Book Scavenger by Jennifer Chambliss Bertman (Henry Holt and Co., June 2015)
When immersed in Book Scavenger by Jennifer Chambliss Bertman, the reader embarks on a fun, bookish adventure with 13-year-old Emily and her new buddy James. Shortly after moving to San Francisco, her idol Garrison Griswold gets shot moments before the launch of his new city-wide, book-hunting game. With the first hidden book in their possession and a duo of tugs on their tails, Emily and James must crack ciphers and go sleuthing across the city. Their aim: finding out what treasure awaits them at the end of the game. A treasure so important it put a man’s life in jeopardy.
I enjoyed watching Emily develop a friendship with James. Having been on the move from state to state since she was a little girl, making lasting friendships proved to be difficult for her. Watching them gain each other’s trust and working together to solve the mystery was the best part of the story.
Highlights: A character named Steve pops up (or should I say sticks out) in many scenes. He’s a cowlick on top the of James’ head. That’s right. A cowlick. My middle-grade daughter laughed each time the author managed to incorporate Steve into the story.
What to watch out for: This 368-page book is jam-packed with long sentences, in addition to detailed instructions and graphics of ciphers, making it a less-than-ideal choice for a “read aloud” experience.
Talk To Me by Sonia Ellis (FastPencil Wavecrest, December 2014)
Talk to Me by Sonia Ellis puts 14-year-old Sadina in the spotlight while she struggles to help her family out of a pickle. Her mother is falsely accused of embezzlement, and her little sister Maddie is the only person who can clear her mother’s name. But Maddie has selective mutism, which means she has extreme anxiety of speaking to anyone outside her family. She is unable to tell authorities what really happened on the night an intruder entered their home. Everything depends on Sadina and her friends’ ability to help Maddie voice the truth before their mother goes to prison.
Kids will be able to relate to Sadine’s self-doubt and need to fit in. When she feels unsure about what will happen to her family, she thinks, “What I’m not so sure about is where this path is heading. I’ve never thought of this before, that something I do or say today might be like choosing a train at the station. It might be one that runs east instead of west, so that much later when it reaches its destination I might step off and suddenly realize it’s not at all where I wanted to be.” The tension Sadine feels throughout the story is palpable.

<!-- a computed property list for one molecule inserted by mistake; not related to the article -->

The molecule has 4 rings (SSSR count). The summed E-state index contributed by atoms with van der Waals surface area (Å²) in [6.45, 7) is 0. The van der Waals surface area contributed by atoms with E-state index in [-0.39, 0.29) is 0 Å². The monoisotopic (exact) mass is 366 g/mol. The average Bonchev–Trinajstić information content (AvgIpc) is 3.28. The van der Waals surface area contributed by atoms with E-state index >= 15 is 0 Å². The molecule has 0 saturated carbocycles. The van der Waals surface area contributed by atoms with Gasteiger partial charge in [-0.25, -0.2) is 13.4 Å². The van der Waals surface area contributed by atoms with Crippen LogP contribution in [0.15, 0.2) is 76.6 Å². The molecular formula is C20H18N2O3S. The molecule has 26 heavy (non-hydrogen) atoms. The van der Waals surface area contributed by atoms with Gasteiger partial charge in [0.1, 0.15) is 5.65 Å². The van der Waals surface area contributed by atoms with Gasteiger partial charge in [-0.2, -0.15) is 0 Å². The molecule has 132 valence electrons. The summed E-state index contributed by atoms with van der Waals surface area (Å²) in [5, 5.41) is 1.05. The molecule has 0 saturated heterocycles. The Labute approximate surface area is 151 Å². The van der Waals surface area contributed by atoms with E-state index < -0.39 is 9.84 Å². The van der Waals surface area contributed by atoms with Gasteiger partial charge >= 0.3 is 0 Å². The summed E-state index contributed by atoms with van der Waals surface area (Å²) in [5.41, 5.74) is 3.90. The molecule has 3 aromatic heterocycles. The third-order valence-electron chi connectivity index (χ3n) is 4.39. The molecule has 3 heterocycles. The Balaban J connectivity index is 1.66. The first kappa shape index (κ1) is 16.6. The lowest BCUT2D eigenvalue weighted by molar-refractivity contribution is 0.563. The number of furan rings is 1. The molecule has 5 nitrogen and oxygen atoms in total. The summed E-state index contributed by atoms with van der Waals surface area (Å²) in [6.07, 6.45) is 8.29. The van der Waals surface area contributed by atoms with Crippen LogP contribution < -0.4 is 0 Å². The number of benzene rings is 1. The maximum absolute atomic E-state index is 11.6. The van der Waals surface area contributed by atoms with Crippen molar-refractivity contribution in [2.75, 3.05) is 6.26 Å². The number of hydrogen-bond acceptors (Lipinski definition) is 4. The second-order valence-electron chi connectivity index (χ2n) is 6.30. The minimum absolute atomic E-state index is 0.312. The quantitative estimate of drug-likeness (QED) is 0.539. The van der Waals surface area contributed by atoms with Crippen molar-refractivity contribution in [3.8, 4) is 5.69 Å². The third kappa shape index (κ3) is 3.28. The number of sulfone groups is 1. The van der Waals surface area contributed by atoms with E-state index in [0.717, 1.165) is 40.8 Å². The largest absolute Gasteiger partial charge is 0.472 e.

Highlights: This novel is not only available in print, but also for free online and as an audiobook at www.throughmywindow.org. There are also activities for kids and support material for teachers available on this site.
What to watch out for: I wasn’t 100% sold on this book’s success at promoting computer science and engineering to young girls. I feel like that technology-based scenes were awkwardly and unrealistically incorporated into the story.
Joe All Alone by Joanna Nadin (Little Brown Readers, May 2015)
When looking at the quirky cover image of Joanna Nadin’s latest novel Joe All Alone, readers may envision a comical story reminiscent of the movie Home Alone. That’s a false assumption since the harrowing story of 13-year-old Joe Holt is one of grim poverty, child neglect, and longing.
Joe’s alcoholic mother leaves him all alone, for several days, when she takes off with his mean stepfather for Spain. At first, Joe feels relief due to his newfound freedom, “as if there’s electricity instead of blood in [his] veins like a superhero.” But when food and money quickly run out, while he is laying low in his inner-city flat, his reality becomes bleak. Luckily, he meets his neighbour’s granddaughter, Asha, his “maybe-one-day girlfriend” whose goodness is “so bright [he] can’t see any of the crap that’s there or the stuff that should be but isn’t.” Having a friend on his side makes Joe feel alive, loved, and able to conquer the difficult measures he must take to survive.
Nadin gave a boy a believable, unforgettable voice. Joe is a lonely, vulnerable boy you will root for every step of the way. Although his story tugs at your heartstrings, it will also make the reader laugh and be hopeful until the very end.
Highlights: The author’s gorgeous lyrical expression and in-depth character development will make it impossible for you to stop turning the pages.
What to watch out for: Although this book is marketed for kids 9 years and older in the UK, I consider it more appropriate for kids 11 years of age and older. The author uses harsh language and sexual terms. The world she depicts is at times too cruel for younger readers.
*I’d like to thank the publishers who sent me galleys in exchange for honest reviews.*